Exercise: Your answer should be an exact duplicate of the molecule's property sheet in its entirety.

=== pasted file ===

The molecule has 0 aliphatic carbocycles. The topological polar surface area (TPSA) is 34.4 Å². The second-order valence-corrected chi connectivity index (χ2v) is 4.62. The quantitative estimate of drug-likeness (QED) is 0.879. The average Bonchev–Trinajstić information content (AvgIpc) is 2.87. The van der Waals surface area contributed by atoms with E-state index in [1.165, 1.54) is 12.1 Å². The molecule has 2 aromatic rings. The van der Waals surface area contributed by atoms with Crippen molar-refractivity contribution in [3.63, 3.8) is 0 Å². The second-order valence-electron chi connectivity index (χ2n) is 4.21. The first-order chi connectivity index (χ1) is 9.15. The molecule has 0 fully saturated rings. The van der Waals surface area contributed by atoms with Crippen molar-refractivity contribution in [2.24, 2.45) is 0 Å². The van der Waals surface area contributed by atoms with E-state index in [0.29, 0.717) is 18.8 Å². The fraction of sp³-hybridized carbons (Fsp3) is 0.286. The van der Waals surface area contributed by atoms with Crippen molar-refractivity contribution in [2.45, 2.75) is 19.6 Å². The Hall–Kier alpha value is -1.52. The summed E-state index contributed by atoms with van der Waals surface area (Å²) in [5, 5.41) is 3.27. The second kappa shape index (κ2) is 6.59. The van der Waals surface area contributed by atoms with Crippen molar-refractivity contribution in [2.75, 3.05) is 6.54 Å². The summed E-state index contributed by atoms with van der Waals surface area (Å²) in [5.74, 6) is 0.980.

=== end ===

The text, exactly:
The molecule has 0 aliphatic carbocycles. The topological polar surface area (TPSA) is 34.4 Å². The second-order valence-corrected chi connectivity index (χ2v) is 4.62. The quantitative estimate of drug-likeness (QED) is 0.879. The average Bonchev–Trinajstić information content (AvgIpc) is 2.87. The van der Waals surface area contributed by atoms with E-state index in [1.165, 1.54) is 12.1 Å². The molecule has 2 aromatic rings. The van der Waals surface area contributed by atoms with Crippen molar-refractivity contribution in [3.63, 3.8) is 0 Å². The second-order valence-electron chi connectivity index (χ2n) is 4.21. The first-order chi connectivity index (χ1) is 9.15. The molecule has 0 fully saturated rings. The van der Waals surface area contributed by atoms with Crippen molar-refractivity contribution in [2.24, 2.45) is 0 Å². The van der Waals surface area contributed by atoms with E-state index in [0.29, 0.717) is 18.8 Å². The fraction of sp³-hybridized carbons (Fsp3) is 0.286. The van der Waals surface area contributed by atoms with Crippen molar-refractivity contribution in [2.45, 2.75) is 19.6 Å². The Hall–Kier alpha value is -1.52. The summed E-state index contributed by atoms with van der Waals surface area (Å²) in [5, 5.41) is 3.27. The second kappa shape index (κ2) is 6.59. The van der Waals surface area contributed by atoms with Crippen molar-refractivity contribution in [2.75, 3.05) is 6.54 Å². The summed E-state index contributed by atoms with van der Waals surface area (Å²) in [5.74, 6) is 0.980.